The much-awaited cherry crop from picturesque Tangmarg in North Kashmir is ready for harvest. But the local cherry growers are not happy. For the second consecutive season, mobility and market concerns imposed by the pandemic have put the harvest festivity into the dark again.
Peeping through the dense branches of a cherry tree in his ancestral orchard, septuagenarian Ali Mohammad held out his hand, showing the juicy red cherry fruits. Harboring hundreds of well grown cherry trees, Mohammad’s fruit orchard that measures 12 kanals at the foot hills of Gulmarg, a popular hill station.
A product of human hard work and nature’s benevolence, the cherry fruits are ready for harvest. The cherry trees here stand on elevated lands, with the snowy peaks of Tosa Maidan, a popular tourist attraction, in the background. But the pandemic-induced lockdown has severely impacted the livelihoods of the cherry farmers.
“It is after many years that there is a good produce this year,” said Ali Mohammad, while referring to the good crop of cherries this season. “This is our primary source of livelihood, but as it happened in the past few seasons the lack of market for our produce is a big concern.”
The market has been facing closure due to lockdowns imposed by the second wave of COVID-19. As tourism has come to a standstill because of the pandemic, the cherry farmers have not been able to tap into the tourist market.
Every year thousands of tourists visit Gulmarg, the popular ski resort. Though the resort witnesses a huge rush of tourists during winters, the place is an all-time attraction for both local people as well as outside visitors. Vehicles plying past Tangmarg en route Gulmarg stop to take pictures and end up buying a few boxes of cherries.
Ali Mohammad’s son Mushtaq Ahmad voices the same concern. “The market for our cherry is actually tourism driven. Both local and domestic tourists use to buy fresh cherries directly from growers while on their way to tourist destinations,” said Ahmad.
“For years now, I have been selling my fruit on a makeshift kiosk, just at the entrance of my orchard, located adjacent to Srinagar-Gulmarg road,” Ali Mohammad. “Because of the large flow of visitors I never had to take my fruit to mandi or any other market.”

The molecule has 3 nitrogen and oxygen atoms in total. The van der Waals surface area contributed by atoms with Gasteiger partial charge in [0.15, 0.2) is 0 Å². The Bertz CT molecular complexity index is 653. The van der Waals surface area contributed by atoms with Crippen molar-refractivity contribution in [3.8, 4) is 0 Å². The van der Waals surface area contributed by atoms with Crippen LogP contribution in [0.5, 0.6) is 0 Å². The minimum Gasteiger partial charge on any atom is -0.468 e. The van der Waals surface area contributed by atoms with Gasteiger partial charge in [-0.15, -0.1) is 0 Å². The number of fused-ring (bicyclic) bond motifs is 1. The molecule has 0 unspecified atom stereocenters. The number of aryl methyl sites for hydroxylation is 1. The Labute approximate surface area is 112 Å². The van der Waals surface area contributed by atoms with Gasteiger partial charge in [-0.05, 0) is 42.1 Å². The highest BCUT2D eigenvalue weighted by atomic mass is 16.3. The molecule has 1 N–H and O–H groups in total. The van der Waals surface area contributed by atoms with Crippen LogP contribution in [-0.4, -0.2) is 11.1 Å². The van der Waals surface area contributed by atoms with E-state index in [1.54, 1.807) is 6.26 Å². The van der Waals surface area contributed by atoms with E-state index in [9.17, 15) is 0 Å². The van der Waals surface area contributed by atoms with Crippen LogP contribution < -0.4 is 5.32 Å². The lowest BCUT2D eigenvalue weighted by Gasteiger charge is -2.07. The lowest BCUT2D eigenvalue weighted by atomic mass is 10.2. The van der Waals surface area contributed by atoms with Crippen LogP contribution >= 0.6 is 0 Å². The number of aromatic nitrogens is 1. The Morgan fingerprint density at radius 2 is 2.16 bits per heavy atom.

“I used to earn good returns for my crop. Normally, the sellers here sell the cherry for good rates since the tourists are willing to pay more for fresh produce. But like previous year, this season too has happened to be a dampener,” says Ali Mohammad.
Impact on income
“From fertilizers, pesticides, fungicides and packaging material, coupled with our labor, I doubt whether the crop will even return the basic expenditures incurred on the fruit,” says Ali Mohammad, keeping his fingers crossed about the possible returns.
There are hundreds of the families which are engaged with the trade of cherry farming in this area. Most of the farmers sell their produce directly to the tourists plying. On either side of the road leading to the high altitude Gulmarg, there are scores of makeshift kiosks selling the fresh fruit on normal days.
Mohammad Irfan, a high school drop out from the neighboring Ferozpura hamlet, has been selling the fresh fruits to tourists from a makeshift kiosk for the last few years. “I used to earn Rs 800 to 1000 a day by reselling the fresh cherry to tourists. But I am hardly able to make RS 100 nowadays,” he says.
Waiting with hope
According to an official from the Department of Horticulture, the cherry from Tangmarg is one of the best produced in the country. Since the cherry grows well on elevated lands, mostly on the foothills, the geographic location of the area makes it a blooming abode of the fruit.
Awal Number, Mishri, Double and Italy are some of the varieties grown in the area. Tangmarg contributes a sizeable quantity of cherry produced in Kashmir. In 2018, the cherry production in the valley had reached to about 12,000 metric tons, says the officer.
As the case load of COVID-19 patients in the region has shown a considerable decline over the past days, and as they have had a good yield this year, the cherry farmers in this part of Himalayas wait for the footfall of tourists with hope, so that they can sell their produce, and make some money.
Nasir Yousufi is a Kashmir-based journalist. Views are personal.